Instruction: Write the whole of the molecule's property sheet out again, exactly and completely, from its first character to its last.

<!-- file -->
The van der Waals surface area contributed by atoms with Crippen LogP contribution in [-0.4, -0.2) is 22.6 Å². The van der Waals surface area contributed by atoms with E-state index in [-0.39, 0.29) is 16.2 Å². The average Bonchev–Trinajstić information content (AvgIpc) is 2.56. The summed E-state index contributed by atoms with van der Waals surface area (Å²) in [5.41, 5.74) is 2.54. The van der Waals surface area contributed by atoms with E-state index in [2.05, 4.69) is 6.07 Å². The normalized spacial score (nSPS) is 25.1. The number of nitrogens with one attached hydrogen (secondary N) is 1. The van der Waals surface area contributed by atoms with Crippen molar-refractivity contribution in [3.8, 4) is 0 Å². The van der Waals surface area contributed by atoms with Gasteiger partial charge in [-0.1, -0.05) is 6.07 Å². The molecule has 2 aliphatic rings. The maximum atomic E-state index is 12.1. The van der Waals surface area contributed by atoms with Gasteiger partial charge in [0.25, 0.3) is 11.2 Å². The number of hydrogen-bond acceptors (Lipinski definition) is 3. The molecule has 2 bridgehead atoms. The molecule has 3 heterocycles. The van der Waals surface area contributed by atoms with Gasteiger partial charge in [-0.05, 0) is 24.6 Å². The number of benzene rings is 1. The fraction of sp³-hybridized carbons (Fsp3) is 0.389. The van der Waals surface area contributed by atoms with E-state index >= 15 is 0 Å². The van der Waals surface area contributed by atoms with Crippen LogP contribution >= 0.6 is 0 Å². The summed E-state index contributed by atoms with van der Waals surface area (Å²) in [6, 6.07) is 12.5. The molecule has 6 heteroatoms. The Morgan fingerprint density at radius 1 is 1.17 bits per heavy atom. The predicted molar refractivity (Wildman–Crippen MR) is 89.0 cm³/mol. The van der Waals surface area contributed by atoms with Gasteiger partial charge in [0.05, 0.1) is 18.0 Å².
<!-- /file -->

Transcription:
The van der Waals surface area contributed by atoms with Crippen LogP contribution in [-0.4, -0.2) is 22.6 Å². The van der Waals surface area contributed by atoms with E-state index in [-0.39, 0.29) is 16.2 Å². The average Bonchev–Trinajstić information content (AvgIpc) is 2.56. The summed E-state index contributed by atoms with van der Waals surface area (Å²) in [5.41, 5.74) is 2.54. The van der Waals surface area contributed by atoms with E-state index in [2.05, 4.69) is 6.07 Å². The normalized spacial score (nSPS) is 25.1. The number of nitrogens with one attached hydrogen (secondary N) is 1. The van der Waals surface area contributed by atoms with Crippen molar-refractivity contribution in [3.8, 4) is 0 Å². The van der Waals surface area contributed by atoms with Gasteiger partial charge in [-0.1, -0.05) is 6.07 Å². The molecule has 2 aliphatic rings. The maximum atomic E-state index is 12.1. The van der Waals surface area contributed by atoms with Gasteiger partial charge in [0.25, 0.3) is 11.2 Å². The number of hydrogen-bond acceptors (Lipinski definition) is 3. The molecule has 2 bridgehead atoms. The molecule has 3 heterocycles. The van der Waals surface area contributed by atoms with Gasteiger partial charge in [-0.05, 0) is 24.6 Å². The number of benzene rings is 1. The fraction of sp³-hybridized carbons (Fsp3) is 0.389. The van der Waals surface area contributed by atoms with E-state index >= 15 is 0 Å². The van der Waals surface area contributed by atoms with Crippen LogP contribution >= 0.6 is 0 Å². The summed E-state index contributed by atoms with van der Waals surface area (Å²) in [6, 6.07) is 12.5. The molecule has 6 heteroatoms. The Morgan fingerprint density at radius 1 is 1.17 bits per heavy atom. The predicted molar refractivity (Wildman–Crippen MR) is 89.0 cm³/mol. The van der Waals surface area contributed by atoms with Gasteiger partial charge in [0.05, 0.1) is 18.0 Å².